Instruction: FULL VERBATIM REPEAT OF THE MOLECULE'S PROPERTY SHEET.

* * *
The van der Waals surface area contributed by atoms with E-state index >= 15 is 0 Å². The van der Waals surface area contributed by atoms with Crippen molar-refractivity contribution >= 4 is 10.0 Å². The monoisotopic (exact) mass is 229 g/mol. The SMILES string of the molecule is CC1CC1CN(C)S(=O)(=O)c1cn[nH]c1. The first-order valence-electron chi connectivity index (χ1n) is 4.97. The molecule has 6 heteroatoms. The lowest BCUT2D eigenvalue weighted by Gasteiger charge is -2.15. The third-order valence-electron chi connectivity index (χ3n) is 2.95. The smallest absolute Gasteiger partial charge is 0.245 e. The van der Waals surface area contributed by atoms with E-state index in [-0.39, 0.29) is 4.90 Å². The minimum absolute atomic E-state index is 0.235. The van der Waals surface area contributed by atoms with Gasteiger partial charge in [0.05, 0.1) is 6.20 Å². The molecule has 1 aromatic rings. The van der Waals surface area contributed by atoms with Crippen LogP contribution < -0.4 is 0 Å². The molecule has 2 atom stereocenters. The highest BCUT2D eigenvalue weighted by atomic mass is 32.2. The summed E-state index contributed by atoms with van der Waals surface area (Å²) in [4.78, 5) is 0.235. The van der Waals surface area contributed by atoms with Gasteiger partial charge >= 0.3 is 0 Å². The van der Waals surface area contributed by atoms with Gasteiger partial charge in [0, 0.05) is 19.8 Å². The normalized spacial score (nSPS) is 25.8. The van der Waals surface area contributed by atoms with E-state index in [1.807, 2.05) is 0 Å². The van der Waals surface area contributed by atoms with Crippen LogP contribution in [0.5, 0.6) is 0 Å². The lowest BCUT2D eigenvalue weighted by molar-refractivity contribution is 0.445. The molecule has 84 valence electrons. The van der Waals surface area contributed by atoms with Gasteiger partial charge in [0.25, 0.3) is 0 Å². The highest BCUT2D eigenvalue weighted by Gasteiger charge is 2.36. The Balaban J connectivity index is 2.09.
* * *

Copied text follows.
The van der Waals surface area contributed by atoms with E-state index >= 15 is 0 Å². The van der Waals surface area contributed by atoms with Crippen molar-refractivity contribution >= 4 is 10.0 Å². The monoisotopic (exact) mass is 229 g/mol. The SMILES string of the molecule is CC1CC1CN(C)S(=O)(=O)c1cn[nH]c1. The first-order valence-electron chi connectivity index (χ1n) is 4.97. The molecule has 6 heteroatoms. The lowest BCUT2D eigenvalue weighted by Gasteiger charge is -2.15. The third-order valence-electron chi connectivity index (χ3n) is 2.95. The smallest absolute Gasteiger partial charge is 0.245 e. The van der Waals surface area contributed by atoms with E-state index in [-0.39, 0.29) is 4.90 Å². The minimum absolute atomic E-state index is 0.235. The van der Waals surface area contributed by atoms with Gasteiger partial charge in [0.05, 0.1) is 6.20 Å². The molecule has 1 aromatic rings. The van der Waals surface area contributed by atoms with Crippen LogP contribution < -0.4 is 0 Å². The molecule has 2 atom stereocenters. The highest BCUT2D eigenvalue weighted by atomic mass is 32.2. The summed E-state index contributed by atoms with van der Waals surface area (Å²) in [4.78, 5) is 0.235. The van der Waals surface area contributed by atoms with Gasteiger partial charge >= 0.3 is 0 Å². The van der Waals surface area contributed by atoms with Gasteiger partial charge in [0, 0.05) is 19.8 Å². The normalized spacial score (nSPS) is 25.8. The van der Waals surface area contributed by atoms with E-state index in [1.807, 2.05) is 0 Å². The van der Waals surface area contributed by atoms with Crippen LogP contribution in [0.5, 0.6) is 0 Å². The lowest BCUT2D eigenvalue weighted by molar-refractivity contribution is 0.445. The molecule has 84 valence electrons. The van der Waals surface area contributed by atoms with Gasteiger partial charge in [0.25, 0.3) is 0 Å². The highest BCUT2D eigenvalue weighted by Gasteiger charge is 2.36. The Balaban J connectivity index is 2.09.